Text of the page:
Now that Britain has a much weakened Conservative government, still with more parliamentary seats than the main Labour opposition but with only a precarious ascendancy over all the other parties in Parliament together, what are the prospects for Brexit — the process of British disengagement from the European Union?

One point about which to be clear is that there is no going back. The recent general election has confirmed that the vast majority of the population wants the withdrawal process to continue in one form or another.

One other clear point is that the prospect of Scotland leaving the United Kingdom has greatly receded.

But there the agreement and the good news end. A cacophony of voices can be heard suggesting different ways of conducting the disengagement, different negotiating aims and different outcomes.

Some want a change of tone and some want a shift of priorities, notably away from concern about control of immigration and toward getting the best deal for industry and business. Some want Britain to stay inside the EU single market and the EU customs union at all costs. Others insist that the prize should be regaining full sovereign control of the lawmaking process and having the freedom to strike new trade deals with other great consumer markets round the world.

So the question boils down to the core issue of whether all these disparate voices can somehow be combined in an overall strategy that unites opinion on the British side and is agreeable to the 27 other member states of the EU on the other side, and to the European Commission in Brussels, which is going to lead the negotiating procedure.

One promising way of making progress would be to present the whole exercise as unfolding in a series of stages, as an extended process over the years ahead rather than as a finite package of agreements neatly parcelled up in a deal for delivery by a fixed date.

Instead of rushing to reach a comprehensive “divorce” settlement in the allotted two years allowed under the existing treaties, it could simply be agreed to move on to a transition or provisional phase from which further arrangements could evolve. No one would be entirely content with this kind of “one step at a time,” but those looking for an eventual clean break with the EU, a so-called hard Brexit, could feel they were still on their way toward it, while those wanting to stay as close to the EU as possible, with a so-called soft Brexit, could feel that things might turn in their direction. They could also take comfort from the old adage that “nothing lasts like the provisional.”

There is also the point that two or three years from now, as the digital and communications revolutions plunge ahead, no one really knows what shape a turbulent Europe will be in or what the right kind of relationship with Britain should be.

What would this next staging-post phase in the EU relationship look like? One model with many attractions has recently been put forward by former British Foreign Secretary, David Owen, now in the House of Lords.

Owen points out that the entity called the European Economic Area, embracing the whole EU plus a small number of associated but nonmember states, might provide a good temporary resting place for Britain. He points to its considerable flexibility and draws attention to the crucial details of the original 2007 EEA Agreement, to which the U.K. is a contracting party, that specifically leaves room for amendment, should the need arise.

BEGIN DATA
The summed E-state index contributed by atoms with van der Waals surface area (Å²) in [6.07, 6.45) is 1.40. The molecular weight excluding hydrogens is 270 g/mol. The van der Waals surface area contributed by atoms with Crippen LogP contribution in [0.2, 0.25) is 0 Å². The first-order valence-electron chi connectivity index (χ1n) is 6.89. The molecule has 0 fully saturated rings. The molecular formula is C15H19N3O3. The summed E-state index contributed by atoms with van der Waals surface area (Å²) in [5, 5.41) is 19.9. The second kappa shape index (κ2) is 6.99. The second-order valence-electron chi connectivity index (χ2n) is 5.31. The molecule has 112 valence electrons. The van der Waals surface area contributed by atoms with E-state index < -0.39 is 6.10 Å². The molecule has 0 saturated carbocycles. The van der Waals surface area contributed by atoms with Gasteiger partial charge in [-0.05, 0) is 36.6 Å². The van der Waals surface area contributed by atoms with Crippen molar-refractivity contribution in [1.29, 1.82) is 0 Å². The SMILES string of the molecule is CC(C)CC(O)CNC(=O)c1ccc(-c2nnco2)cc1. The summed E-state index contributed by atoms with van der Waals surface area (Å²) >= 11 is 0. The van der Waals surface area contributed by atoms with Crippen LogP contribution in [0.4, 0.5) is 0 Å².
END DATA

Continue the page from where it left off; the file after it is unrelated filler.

This clearly allows both national intervention in immigration controls on all sorts of grounds, as well as freedom to pursue trade agreements with other countries, such as America, India or Japan — both conditions on which the British government and Prime Minister Theresa May set great store and on which there can be no backing down. It also permits extensive tariff-free trade with the EU itself without demanding involvement in a full customs union.

Furthermore the rulings of the European Court of Justice, so disliked by the British, have no locus over EEA countries , while all trading regulations coming from Brussels are subject to strict national and sovereign parliamentary control in EEA states.

This would be in stark contrast with the present pattern by which EU legislation can be translated straight into English law.

There could also be a financial benefit for Britain. Although the EEA countries — at present Norway, Iceland and Liechtenstein — agree to contribute something toward total EU funds and toward helping the poorer corners of Europe, it could prove to be somewhat less than the heavy divorce settlement at present facing the British, said to be anything up to €100 billion, although possibly somewhat less.

Could there be general agreement between the warring factions on this next halfway-house kind of step? And would the rest of the EU welcome it? If the British aim is an eventual clear disassociation from the EU that minimizes disruption, an amended EEA seems the obvious transitional status for a few years, until the time is ripe for Britain, and the whole EU as well, to transform into what may well prove to be completely new configurations in an ever-faster changing digitalized world.

Finally, some circles hope that the politicians at Westminster might put the whole issue above party and are calling for an independent commission to guide the Brexit process to its next stage. But that may be going too far. The British love debate and the cut and thrust of party battle, and besides, it greatly helps the media sell their wares.

All the same, the national mood is for the newly elected politicians to bury their differences and get on with it — both in the interests of Britain and, indeed, of the whole of Europe.

David Howell is a Conservative politician, journalist and economic consultant. He is chairman of the House of Lords International Relations Committee.

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